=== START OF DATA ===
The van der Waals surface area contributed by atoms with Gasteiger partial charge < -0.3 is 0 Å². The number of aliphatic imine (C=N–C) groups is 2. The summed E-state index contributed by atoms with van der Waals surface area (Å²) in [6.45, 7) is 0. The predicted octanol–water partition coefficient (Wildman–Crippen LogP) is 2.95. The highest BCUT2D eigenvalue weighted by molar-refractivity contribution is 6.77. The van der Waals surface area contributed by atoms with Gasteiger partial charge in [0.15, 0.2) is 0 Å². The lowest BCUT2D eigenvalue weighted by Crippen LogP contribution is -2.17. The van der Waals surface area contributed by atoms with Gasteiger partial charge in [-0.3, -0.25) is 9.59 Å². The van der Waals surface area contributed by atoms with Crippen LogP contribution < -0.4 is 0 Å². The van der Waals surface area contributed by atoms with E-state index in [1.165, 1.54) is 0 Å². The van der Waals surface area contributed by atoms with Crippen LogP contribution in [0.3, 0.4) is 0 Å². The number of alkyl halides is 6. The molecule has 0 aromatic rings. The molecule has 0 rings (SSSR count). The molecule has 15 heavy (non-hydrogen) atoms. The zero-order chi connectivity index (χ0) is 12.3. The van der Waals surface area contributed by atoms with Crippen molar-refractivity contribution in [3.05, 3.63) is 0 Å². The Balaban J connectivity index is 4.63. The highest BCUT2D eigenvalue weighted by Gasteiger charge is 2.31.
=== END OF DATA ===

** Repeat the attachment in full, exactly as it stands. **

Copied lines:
The van der Waals surface area contributed by atoms with Gasteiger partial charge < -0.3 is 0 Å². The number of aliphatic imine (C=N–C) groups is 2. The summed E-state index contributed by atoms with van der Waals surface area (Å²) in [6.45, 7) is 0. The predicted octanol–water partition coefficient (Wildman–Crippen LogP) is 2.95. The highest BCUT2D eigenvalue weighted by molar-refractivity contribution is 6.77. The van der Waals surface area contributed by atoms with Gasteiger partial charge in [0.15, 0.2) is 0 Å². The lowest BCUT2D eigenvalue weighted by Crippen LogP contribution is -2.17. The van der Waals surface area contributed by atoms with Gasteiger partial charge in [-0.3, -0.25) is 9.59 Å². The van der Waals surface area contributed by atoms with Crippen LogP contribution < -0.4 is 0 Å². The van der Waals surface area contributed by atoms with E-state index in [1.165, 1.54) is 0 Å². The van der Waals surface area contributed by atoms with Crippen LogP contribution in [0.3, 0.4) is 0 Å². The number of alkyl halides is 6. The molecule has 0 aromatic rings. The molecule has 0 rings (SSSR count). The molecule has 15 heavy (non-hydrogen) atoms. The zero-order chi connectivity index (χ0) is 12.3. The van der Waals surface area contributed by atoms with Crippen molar-refractivity contribution in [3.05, 3.63) is 0 Å². The Balaban J connectivity index is 4.63. The highest BCUT2D eigenvalue weighted by Gasteiger charge is 2.31.